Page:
State Library of South Australia
Manning Index of South Australian History
  • South Australia
  • Adelaide
  • Port Adelaide
  • Place Names

  • About the Index
  • Searching
  • Text-based menus
    (Use this option if your browser will not open the folders.)

    South Australia - Gold Fever of the 1850s

    Richard Clode - The Frustrated Gold Seeker

    (Taken from Geoffrey H. Manning, Hope Farm Chronicle, p.37.)

    On 20 October 1851 I left Adelaide on foot with a blanket on my back and my faithful dog, Tiger, by my side. We were heading for the diggings. As you know we had just had the wettest winter since the foundation of the colony, and consequently I was prepared to encounter many difficulties with swamps. These were known to exixst on the road - a term not really applicable for there was, in fact, no road after crossing the River Murray.

    After 100 miles I came to the first swamp which I forded in about two hours. Knee deep in mud and slime I then crawled out on to the bank to find not a track in sight. It appeared that the heavy growth after winter rains had obliterated them. Fortunately, I fell in with a few friendly natives who put me on the right scent. When the sun had set I lit a fire, and having cooked and consumed my damper, I wrapped myself up in my blanket and was soon asleep.

    Next morning I trudged on, admiring the luxuriant shrubs which grew in profusion around many salt water lakes. These were covered with black swans, geese and ducks. I finally came to a most formidable swamp about four miles across and in places chin deep. The name of the place is Tilly's {sic} Flat and it was here that I had the misfortune to lose my dog.

    Tiger could have swum the distance but would not go ahead and kept swimming back to me, for I could not keep up with him. It took me six hours to get out of that infernal swamp, but, alas, I found myself quite alone. My poor dog had drowned.

    On and on I went, swamp after swamp. I waded for miles, meeting occasionally a shepherd or stockman. The natives I encountered were very civil and of great assistance, supplying me with fish they caught in the Coorong. Our conversation was on a limited scale. On the whole I do not think I could have done without them and, with one solitary exception, I was glad to meet them.

    One tribe I fell in with was very warlike. They understood no English and I did not comprehend their dialect. From what I could gather they were on a war expedition against another tribe. They were painted in red, white, blue and yellow, each male with three of four spears, war clubs and boomerangs. I felt much more at ease where I was out of their reach.

    Travelling on I reached the Glenelg River. I was quite worn out as I had travelled the last 100 miles barefooted. My boots were hard as iron after continual wetting and drying in the sun. I availed myself of a rest at a shepherd's hut and within a few days my raw feet were much recovered.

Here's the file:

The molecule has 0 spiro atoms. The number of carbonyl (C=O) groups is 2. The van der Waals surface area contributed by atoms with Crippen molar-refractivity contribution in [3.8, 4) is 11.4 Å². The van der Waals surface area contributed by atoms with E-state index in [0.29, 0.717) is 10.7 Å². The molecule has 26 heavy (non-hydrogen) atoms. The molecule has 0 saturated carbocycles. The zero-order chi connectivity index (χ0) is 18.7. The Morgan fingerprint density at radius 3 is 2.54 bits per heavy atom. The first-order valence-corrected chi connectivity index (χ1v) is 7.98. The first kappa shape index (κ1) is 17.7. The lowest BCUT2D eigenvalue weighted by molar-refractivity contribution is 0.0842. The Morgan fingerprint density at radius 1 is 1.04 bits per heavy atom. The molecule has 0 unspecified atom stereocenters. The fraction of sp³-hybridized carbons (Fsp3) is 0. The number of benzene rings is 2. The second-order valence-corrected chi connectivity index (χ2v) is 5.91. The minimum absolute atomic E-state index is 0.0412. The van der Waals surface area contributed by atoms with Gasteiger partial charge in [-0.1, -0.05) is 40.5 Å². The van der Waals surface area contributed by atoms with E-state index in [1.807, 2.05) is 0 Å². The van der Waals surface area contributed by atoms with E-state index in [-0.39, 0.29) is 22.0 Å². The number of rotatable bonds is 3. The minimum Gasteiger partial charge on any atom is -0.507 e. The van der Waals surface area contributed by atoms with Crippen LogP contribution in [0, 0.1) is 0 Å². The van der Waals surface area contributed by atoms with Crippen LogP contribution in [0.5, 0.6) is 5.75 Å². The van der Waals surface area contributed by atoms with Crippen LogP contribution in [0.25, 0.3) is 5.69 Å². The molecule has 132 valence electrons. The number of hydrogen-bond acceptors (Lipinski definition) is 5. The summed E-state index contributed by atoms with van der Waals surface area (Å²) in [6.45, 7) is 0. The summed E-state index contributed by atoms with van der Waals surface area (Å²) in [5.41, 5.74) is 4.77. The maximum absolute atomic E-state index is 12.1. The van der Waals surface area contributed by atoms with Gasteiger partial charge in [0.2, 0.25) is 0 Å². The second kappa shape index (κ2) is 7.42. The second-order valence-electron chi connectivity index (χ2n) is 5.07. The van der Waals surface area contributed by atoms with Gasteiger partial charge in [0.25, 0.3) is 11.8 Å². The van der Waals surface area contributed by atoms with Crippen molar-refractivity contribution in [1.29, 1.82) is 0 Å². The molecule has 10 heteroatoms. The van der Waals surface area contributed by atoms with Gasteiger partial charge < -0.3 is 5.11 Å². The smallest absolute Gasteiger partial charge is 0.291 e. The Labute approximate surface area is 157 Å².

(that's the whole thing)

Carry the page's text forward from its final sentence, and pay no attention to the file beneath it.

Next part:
I then found it necessary to replenish my pockets to complete my journey and have the means to procure a licence, tools, etc, at the diggings, so I started for the head station, where I engaged to work during the shearing season for 30 shillings a week, plus keep.

    One night as I lay asleep I was bitten on my left hand by a snake. Involuntarily, I put out my right hand to find out what was wrong and I was bitten again on the second finger of that hand on the top joint. I held on to my enemy until a light was procured by which time the snake had entwined my right arm and taken a coil around my neck with its tail.

    There were 14 men in the hut with me but none of them would lay a hold of the snake which still had hold of my right finger, so I placed my hand on a table and cut its head off with a knife; it gradually uncoiled itself and was found to measure between four and five feet. It was a diamond snake concerning which no one knew anything further other than dogs had been bitten by them and died. This, you will agree, was not the most agreeable intelligence, especially as on enquiry I learned the nearest doctor was about 200 miles away.

    I sucked the poison out of the wounds as best I could, cauterised them and applied warm olive oil and poultices. Medical assistance appeared essential and so I headed off for Geelong. The station manager lent me a horse to take me as far as Black Swamp, thirty miles away, and a letter to the overseer there to lend me another.

    Unfortunately, he was not at home on my arrival, so I left my horse and set out to walk 170 miles. My left arm was swelling rapidly and the pain was excruciating, so much so that I barely slept a minute for the next eight days.

    A doctor at Geelong dosed me with laudunum. He soon reduced the inflammation, but my hand broke out into a wound of the worst description which defied for four months all attempts to heal. As you can see my left hand is almost useless, two fingers are grown together, Siamese fashion, as far as the middle joint and I will never be able to close my hand. The only wonder is that I have a hand left, for the doctors I consulted at Geelong, Melbourne and Adelaide were almost unanimous in their wish for amputation, but I stuck out against it, and am glad now that I was so obstinate.